|6'3" person - what size bike range||slow moe|
Feb 21, 2002 10:03 AM
|I'm 6'3" slowly loosing weight :P and i am looking into getting a road bike. I have seen some nice 59cm bikes, but a friend of mine says i should get a 60 or 61. What does everyone here have to say?|
|Not that easy||ColnagoFE|
Feb 21, 2002 10:16 AM
|Road bikes are sized differently depending on manufacturer. Go to a good shop and get fitted. Pay for the fitting if you have to, but don't buy a bike that doesn't fit. I'm 6'2" and rode a 60cm Merlin and a 62cm Colnago. Still I have long legs/short torso so that may not work for you. I'm guessing you need a pretty big frame. there won't be much out there in stock to choose from so all the more important to get fitted first.|
|There is no standard size for 6-3.||Elefantino|
Feb 21, 2002 10:17 AM
|Sizing depends on a lot of things: inseam, torso length, etc. Your friend is in the right range, but for a better idea go to Wrench Science and use their fit guidelines.
Then try out a few bikes and see what feels best. I know a 6-4 rider who rides a 59, and a 6-1 rider who rides a 56. So there are exceptions. Depends on you.
|There is no standard size for 6-3.||Eric16|
Feb 21, 2002 10:59 AM
|I'm 6'3 riding a 59 and its comfy to me...fit depends on more measurments than height alone...|
Feb 21, 2002 10:23 AM
|The important part is to make sure your top tube fits your torso and you still have clearance to stand over the bike. Generally speaking you should have a 61-63cm c-t bike frame if you are normally proportioned. I am 6'2" but have a long torso and shorter legs and have a problem finding longer top tube bike frames( i need at least a 60cm top tube. Some bikes have shorter top tubes like italian steel bikes, trek oclvs, while lemonds and airbornes have longer top tubes. Check it out and measure yourself before you guess and buy. It is worth the time and effort. Fit is everything.|
|6'4" guy says, "No smaller than 62."||Retro|
Feb 21, 2002 11:33 AM
|Actually it will vary a little depending on your proportions, but I'm only an inch taller than you are, and a 62 is noticeably too small for me--I have to use a long seatpost, then either reach too far down for the bars or swap the stem to get them up where they should be. I recommend, advise, beseech and strongly urge you to at least RIDE a 64cm before you buy anything.
Yes, they're hard to find. That's why the bike shops are trying to sell you 59s--they get lots of those.
|re: 6'3" person - what size bike range||bestt|
Feb 21, 2002 12:54 PM
|Ride the smallest bike you can! I'm 6'3" and my road/track bikes range from 57-59cm.|
|Bad advice...ride the size that fits--not the smallest you can n||Dave Thomas|
Feb 21, 2002 2:07 PM
|re: 6'3" person - what size bike range||DrD|
Feb 21, 2002 1:45 PM
|I'm 6'3" as well, and ride a 63cm c-t frame (61cm c-c) with a 61cm headtube - if you haven't been trying things out, I would strongly recommend getting out there and test-riding some stuff - don't buy a bike just because it looks nice to you, buy it because it fits (and looks nice to you ;-) )|
|where do you find all those 63cm bikes to test ride? (nm)||Dave Thomas|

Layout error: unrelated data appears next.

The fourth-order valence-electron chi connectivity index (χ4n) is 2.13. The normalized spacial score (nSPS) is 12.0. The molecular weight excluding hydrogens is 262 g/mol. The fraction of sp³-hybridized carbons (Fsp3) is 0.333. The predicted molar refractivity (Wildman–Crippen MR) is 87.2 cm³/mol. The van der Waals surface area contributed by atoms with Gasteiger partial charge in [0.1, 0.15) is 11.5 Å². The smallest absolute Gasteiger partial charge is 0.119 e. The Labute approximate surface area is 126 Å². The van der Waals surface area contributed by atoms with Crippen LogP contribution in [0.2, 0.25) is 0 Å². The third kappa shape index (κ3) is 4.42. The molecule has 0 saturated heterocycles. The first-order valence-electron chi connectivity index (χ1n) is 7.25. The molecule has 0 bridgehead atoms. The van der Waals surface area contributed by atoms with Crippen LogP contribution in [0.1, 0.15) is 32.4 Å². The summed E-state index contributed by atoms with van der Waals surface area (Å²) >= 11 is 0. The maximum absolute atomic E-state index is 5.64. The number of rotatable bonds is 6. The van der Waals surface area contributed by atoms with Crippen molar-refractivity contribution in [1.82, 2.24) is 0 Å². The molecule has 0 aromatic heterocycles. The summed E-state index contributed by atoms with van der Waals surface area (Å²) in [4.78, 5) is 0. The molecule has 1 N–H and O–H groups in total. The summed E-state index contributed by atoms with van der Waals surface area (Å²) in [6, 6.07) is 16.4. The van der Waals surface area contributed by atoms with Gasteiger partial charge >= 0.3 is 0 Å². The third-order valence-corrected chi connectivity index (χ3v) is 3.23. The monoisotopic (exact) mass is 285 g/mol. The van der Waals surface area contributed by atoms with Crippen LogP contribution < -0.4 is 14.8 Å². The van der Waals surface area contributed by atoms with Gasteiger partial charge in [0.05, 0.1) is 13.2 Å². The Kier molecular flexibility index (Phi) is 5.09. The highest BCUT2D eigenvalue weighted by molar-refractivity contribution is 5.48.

Feb 21, 2002 2:08 PM
|kinda presents a challange, doesn't it!||DrD|
Feb 22, 2002 5:33 AM
|Obviously not easy to do - in many cases, might not even be possible (unless you have a good lbs which will get one in for you, once you are serious about the purchase) - you can try smaller sizes with the stem and seatpost set up to get you where you need to be, which gives you a pretty good idea what the frame will feel like, though. |
For myself, I previously had the largest Schwinn Peloton I could get (61 with a 140mm stem), so based my sizing upon that (I knew what the end result should be for a top tube, handlebar position, etc. to be comfortable, so sizing was easy - plus, I wanted to have an easier time getting the bars closer in height to the saddle without using a funky looking stem). Once I found the frame which did what I needed, I ordered it up in the size I wanted (I was trying to stay in the $1500 range for the frame, and wanted something stiff in the bottom bracket area - alot of larger frames are not - so I went with a 99 LS Ultimate which was being blown out for $1300 or so in early '00)
|re: 6'3" person - what size bike range||wsexson|
Feb 21, 2002 1:47 PM
|It depends on your standover height and how the frame is measured.
One 6'4" rider said that a 62cm frame is too small for him. I am also 6'4", and a 62cm (c-t) frame would be the largest size I would be able to ride safely. The other guy probably has long legs. I have short legs and a long torso.
The advice to get fitted at a competent LBS is probably a good idea.
The wrenchscience.com suggestion is a good one, too (just use those results as a starting point, and not the definitive answer).
|a few thoughts||DAC|
Feb 21, 2002 2:31 PM
|I'm 6'2", and I'm happy with a 62-64 cm frame, depending on the manufacturer. Most guys my size like 60 cm frames. A 59 is too small for you, unless you have very short legs.|
|re: 6'3" person - what size bike range||DaveG|
Feb 21, 2002 4:33 PM
|First, it depends on whether you are measuring center-center or center-top. That could mean a difference of 1.5-2cm. A 59 c-t would probably be too small for most riders your size. I'm 6'3" and ride a 59 c-c which fits me just fine. 58 c-c is as low as I could go and get a reasonable fit. Of course that depends on other things also such as top tube length and your specific measurements (height not a good measurement for assessing size). As others have already said, find a good shop that can fit you and take advantage of their advice. Don't be afraid to use your own input as to what feels right to you. Based on the responses you received, there is a great difference in opinion on the subject - everyone agrees that fit is important but no one can agree on what that is exactly.|| |